Usually things slow down a bit at the end of February but not, it seems, this year. First a notice for this month. Sara Schabas and Daniel Norman present a recital of music by Bernstein, Mozart, Schubert, Alma & Gustav Mahler & more. It’s at the Church of the Redeemer on Bloor at 7.30 pm on February 27th. Tickets here. The first weekend of the month is busy with a “semi-staged” Le comte Ory at Trinity St. Paul’s on Saturday March 2nd at 7.30pm. The production is by François racine and the cast includes Asitha Tennekoon, Marjorie Maltais and Caitlin Wood. On Sunday at 3pm Toronto Operetta Thaetre are presenting Ivor Novello’s Perchance to Dream. That’s at the St. Lawrence Centre for the Arts. Also on Friday night and Sunday afternoon Opera York are doing Don Giovanni. The Donnas are Natalya Gennadi and Beste Kalender; Nella bionda egli ha l’usanza di lodar la gentilezza, Nella bruna la costanza, That’s at the Richmond Hill Centre for the Arts.
Here are a few more February items of interest in addition to those mentioned here. Tapestry’s new piece Hook Up opens on January 30th at Theatre Passe Muraille and runs for most of February. Then on Sunday 3rd February at 2.30 pm VOICEBOX have a performance of Schubert’s rather rare opera Fierrebras. Kevin Mallon conducts the Aradia Ensemble for this one. Also there’s Opera Pub as usual on Thursday 7th February.
On February 16th at Gallery 345 at 8pm there will be an Against the Grain presentation of Poulenc’s La Voix Humaine. The “twist” here is that Elle becomes Lui and will be sung by tenor Jacques Arsenault. Topher Mokrzewski at the piano. Aria Umezawa directs the first in what is planned as a series of “twisted” concerts.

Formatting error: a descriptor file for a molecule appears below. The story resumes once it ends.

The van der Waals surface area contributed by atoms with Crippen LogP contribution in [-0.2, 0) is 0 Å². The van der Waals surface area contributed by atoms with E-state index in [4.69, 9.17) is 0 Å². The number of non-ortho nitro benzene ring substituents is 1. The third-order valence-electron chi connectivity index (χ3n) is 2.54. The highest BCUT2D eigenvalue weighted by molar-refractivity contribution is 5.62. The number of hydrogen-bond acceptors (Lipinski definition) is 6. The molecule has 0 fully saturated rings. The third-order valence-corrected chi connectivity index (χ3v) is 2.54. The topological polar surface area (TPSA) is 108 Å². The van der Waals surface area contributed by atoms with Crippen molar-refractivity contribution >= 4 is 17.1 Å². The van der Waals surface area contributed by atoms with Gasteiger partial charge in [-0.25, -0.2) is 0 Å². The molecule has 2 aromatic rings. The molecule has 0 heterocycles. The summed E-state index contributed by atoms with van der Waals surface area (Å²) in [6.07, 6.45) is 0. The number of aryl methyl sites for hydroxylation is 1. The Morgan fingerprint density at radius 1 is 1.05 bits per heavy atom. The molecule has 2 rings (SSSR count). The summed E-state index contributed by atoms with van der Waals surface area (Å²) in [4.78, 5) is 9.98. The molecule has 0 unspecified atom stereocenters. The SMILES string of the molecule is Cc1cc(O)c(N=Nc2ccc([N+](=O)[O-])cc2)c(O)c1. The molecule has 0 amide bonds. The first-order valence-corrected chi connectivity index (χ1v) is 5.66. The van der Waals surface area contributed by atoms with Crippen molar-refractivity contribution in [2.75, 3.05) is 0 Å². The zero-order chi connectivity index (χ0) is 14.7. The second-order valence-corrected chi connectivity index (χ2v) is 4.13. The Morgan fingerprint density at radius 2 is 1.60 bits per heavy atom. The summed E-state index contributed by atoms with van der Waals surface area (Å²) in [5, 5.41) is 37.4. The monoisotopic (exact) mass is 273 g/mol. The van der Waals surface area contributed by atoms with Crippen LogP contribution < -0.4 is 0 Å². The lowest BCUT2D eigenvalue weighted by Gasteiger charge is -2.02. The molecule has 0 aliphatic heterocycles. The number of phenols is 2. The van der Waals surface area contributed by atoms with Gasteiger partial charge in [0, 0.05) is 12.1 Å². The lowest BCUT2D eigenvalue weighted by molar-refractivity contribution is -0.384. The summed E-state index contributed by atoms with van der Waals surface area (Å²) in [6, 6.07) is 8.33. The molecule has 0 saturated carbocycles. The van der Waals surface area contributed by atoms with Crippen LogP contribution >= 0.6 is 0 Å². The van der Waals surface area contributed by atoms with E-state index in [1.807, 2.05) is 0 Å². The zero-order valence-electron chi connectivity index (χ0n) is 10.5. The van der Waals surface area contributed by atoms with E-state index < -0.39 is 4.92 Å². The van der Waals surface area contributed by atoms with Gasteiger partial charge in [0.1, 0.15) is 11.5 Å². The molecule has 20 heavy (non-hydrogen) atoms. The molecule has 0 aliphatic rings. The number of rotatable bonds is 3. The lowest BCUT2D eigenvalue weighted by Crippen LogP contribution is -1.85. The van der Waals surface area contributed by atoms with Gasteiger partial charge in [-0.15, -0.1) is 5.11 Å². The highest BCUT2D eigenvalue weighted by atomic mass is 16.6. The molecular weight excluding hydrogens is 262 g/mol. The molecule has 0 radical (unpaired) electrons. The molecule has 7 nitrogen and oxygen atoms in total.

In free concert news there’s the Quilico Prize competition on February 11th at 5.30pm in the RBA. Once again the members of theEnsemble Studio compete for cash. At the nnon hour there’s Susan Bullock and Liz Upchurch on the 19th with a programme of Wagner, Strauss and Duparc and on the 20th there’s Samuel Chan and Stéphane Mayer with an all Schubert programme. Then on the 21st there’s Lauren Eberwein and Rachel Kerr with a Messiaen and Ravel show. Given that it’s the Jessye Norman Gala on the 20th as well I think I’ll just schlep my sleeping bag over to the Four Seasons Centre.
Also at the COC of course Elektra continues until February 22nd with Così fan tutte opening on February 5th and running until the 23rd.
The second of three projected iterations of Against the Grain Theatre’s Bound opened last night at The Great Hall. Version one was staged but in piano score. Last night’s version was sung off music stands but with a chamber ensemble and major changes to the music. It’s going to be interesting to see how the production version, due this time next year shapes up.